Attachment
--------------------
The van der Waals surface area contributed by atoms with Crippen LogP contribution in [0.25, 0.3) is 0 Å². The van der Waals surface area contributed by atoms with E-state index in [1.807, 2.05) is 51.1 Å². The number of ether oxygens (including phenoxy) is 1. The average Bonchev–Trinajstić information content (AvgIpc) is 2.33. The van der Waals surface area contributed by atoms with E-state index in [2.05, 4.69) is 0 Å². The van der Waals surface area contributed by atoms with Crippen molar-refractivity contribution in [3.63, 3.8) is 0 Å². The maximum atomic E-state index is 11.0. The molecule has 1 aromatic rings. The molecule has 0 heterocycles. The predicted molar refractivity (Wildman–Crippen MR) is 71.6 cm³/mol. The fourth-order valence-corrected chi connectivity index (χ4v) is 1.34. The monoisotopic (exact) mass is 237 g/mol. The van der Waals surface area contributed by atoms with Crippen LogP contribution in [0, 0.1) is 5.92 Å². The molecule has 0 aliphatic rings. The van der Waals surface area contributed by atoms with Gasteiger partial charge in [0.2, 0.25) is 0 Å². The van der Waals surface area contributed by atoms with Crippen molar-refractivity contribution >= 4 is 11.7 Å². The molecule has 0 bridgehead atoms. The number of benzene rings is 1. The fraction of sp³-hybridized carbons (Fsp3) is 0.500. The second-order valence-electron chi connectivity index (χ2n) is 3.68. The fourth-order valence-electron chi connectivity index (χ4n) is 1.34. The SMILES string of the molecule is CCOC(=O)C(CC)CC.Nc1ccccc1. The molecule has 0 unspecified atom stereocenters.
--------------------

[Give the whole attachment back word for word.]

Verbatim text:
The van der Waals surface area contributed by atoms with Crippen LogP contribution in [0.25, 0.3) is 0 Å². The van der Waals surface area contributed by atoms with E-state index in [1.807, 2.05) is 51.1 Å². The number of ether oxygens (including phenoxy) is 1. The average Bonchev–Trinajstić information content (AvgIpc) is 2.33. The van der Waals surface area contributed by atoms with E-state index in [2.05, 4.69) is 0 Å². The van der Waals surface area contributed by atoms with Crippen molar-refractivity contribution in [3.63, 3.8) is 0 Å². The maximum atomic E-state index is 11.0. The molecule has 1 aromatic rings. The molecule has 0 heterocycles. The predicted molar refractivity (Wildman–Crippen MR) is 71.6 cm³/mol. The fourth-order valence-corrected chi connectivity index (χ4v) is 1.34. The monoisotopic (exact) mass is 237 g/mol. The van der Waals surface area contributed by atoms with Crippen LogP contribution in [0, 0.1) is 5.92 Å². The molecule has 0 aliphatic rings. The van der Waals surface area contributed by atoms with Gasteiger partial charge in [0.2, 0.25) is 0 Å². The van der Waals surface area contributed by atoms with Crippen molar-refractivity contribution >= 4 is 11.7 Å². The molecule has 0 bridgehead atoms. The number of benzene rings is 1. The fraction of sp³-hybridized carbons (Fsp3) is 0.500. The second-order valence-electron chi connectivity index (χ2n) is 3.68. The fourth-order valence-electron chi connectivity index (χ4n) is 1.34. The SMILES string of the molecule is CCOC(=O)C(CC)CC.Nc1ccccc1. The molecule has 0 unspecified atom stereocenters.